State laws govern whether corporal punishment -- which is hitting, spanking, or paddling as a means of discipline -- is allowed in public schools, and to what extent. The trend points toward prohibition of corporal punishment in most states. In Ohio, corporal punishment in public schools is not allowed. However, such use of force is allowed if required to quell a disturbance or protect others from harm.
The basic provisions of Ohio's corporal punishment in public schools laws are listed in the following table, and you can find additional information below that. See FindLaw's School Discipline section to learn more.
|Punishment Allowed||Corporal punishment prohibited.|
|Circumstances Allowable||Board may not prohibit use of reasonable force to quell a disturbance, threatening physical injury; gain possession of weapon; or protect property.|
Ohio's corporal punishment laws prohibit teachers and other public school employees from using physical force as a form of discipline. However, the law only applies to public schools, and does not include private schools in this practice. The corporal punishment law does allow private teachers and private school employees to use corporal punishment, as long as that form of punishment is allowed by the school's discipline policies. Many private schools may require the parent to consent to corporal punishment in order to avoid assault, battery, or child abuse issues.
In addition to violating the corporal punishment law, a teacher who uses corporal punishment may have committed an assault, which is both a crime and subject to civil liability. An assault is defined as a threat or attempt to inflict personal injury that is perceived by the intended victim. This can be anything from threatening corporal punishment, or raising a hand at a child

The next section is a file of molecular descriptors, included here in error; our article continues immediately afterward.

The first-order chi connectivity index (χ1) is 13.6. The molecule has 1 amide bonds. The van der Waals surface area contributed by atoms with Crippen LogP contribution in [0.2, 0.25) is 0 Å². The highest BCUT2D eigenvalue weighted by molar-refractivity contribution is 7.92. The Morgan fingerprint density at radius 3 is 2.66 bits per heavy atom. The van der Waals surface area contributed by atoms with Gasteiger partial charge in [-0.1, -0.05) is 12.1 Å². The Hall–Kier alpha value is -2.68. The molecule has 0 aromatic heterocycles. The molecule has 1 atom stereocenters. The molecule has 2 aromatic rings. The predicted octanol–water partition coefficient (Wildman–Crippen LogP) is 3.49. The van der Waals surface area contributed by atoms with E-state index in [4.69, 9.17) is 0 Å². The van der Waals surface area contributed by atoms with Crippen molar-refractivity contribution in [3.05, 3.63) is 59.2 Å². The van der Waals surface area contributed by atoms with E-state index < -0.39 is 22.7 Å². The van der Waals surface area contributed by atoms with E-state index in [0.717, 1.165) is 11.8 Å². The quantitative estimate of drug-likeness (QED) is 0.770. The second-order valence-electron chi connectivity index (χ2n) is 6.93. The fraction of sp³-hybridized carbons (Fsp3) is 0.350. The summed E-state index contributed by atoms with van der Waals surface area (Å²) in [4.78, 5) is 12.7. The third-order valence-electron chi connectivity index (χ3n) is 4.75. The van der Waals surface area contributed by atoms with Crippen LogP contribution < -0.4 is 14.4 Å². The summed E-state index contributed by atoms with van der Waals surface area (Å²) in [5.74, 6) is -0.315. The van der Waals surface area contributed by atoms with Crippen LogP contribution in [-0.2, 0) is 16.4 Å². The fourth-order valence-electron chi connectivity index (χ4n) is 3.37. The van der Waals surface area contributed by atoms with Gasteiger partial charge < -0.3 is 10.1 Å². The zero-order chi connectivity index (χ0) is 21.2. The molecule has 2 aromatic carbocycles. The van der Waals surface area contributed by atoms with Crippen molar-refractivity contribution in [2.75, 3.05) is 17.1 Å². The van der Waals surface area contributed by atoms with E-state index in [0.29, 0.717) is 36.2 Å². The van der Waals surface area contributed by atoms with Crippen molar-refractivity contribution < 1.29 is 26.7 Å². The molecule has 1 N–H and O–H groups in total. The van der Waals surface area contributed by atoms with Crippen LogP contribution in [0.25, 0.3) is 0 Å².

Battery is defined as an unwanted touching that would be offensive to a reasonable person. A teacher who violates Ohio's corporal punishment law may have committed a battery as well. Like assault, battery is both a crime, and subject to civil penalties.
Child abuse can come in many forms, and corporal punishment may qualify as child abuse, depending on the severity. Ohio law defines child abuse as physical or mental injury to a child that is not an accident. This means that if the corporal punishment causes the child injury, the teacher or school employee has also committed child abuse in Ohio.
Vicarious liability is an area of law that holds an employer accountable for the actions of an employee. Under this doctrine, an employer is liable for the employee's wrongdoing when the employee is acting within the scope of their employment. This means that a school and school district may have to pay for any harm or damages caused by a teacher who uses corporal punishment.
Ohio's corporal punishment law specifically excludes a few forms of physical contact from corporal punishment. Using reasonable force to quell a disturbance that threatens physical injury, getting possession of a weapon, and protecting property are forms of forceful physical contact which are not corporal punishment in Ohio.
If you would like to know more about corporal punishment laws in Ohio, there are many attorneys throughout the state with education law experience who may be able to help.
Contact a qualified attorney.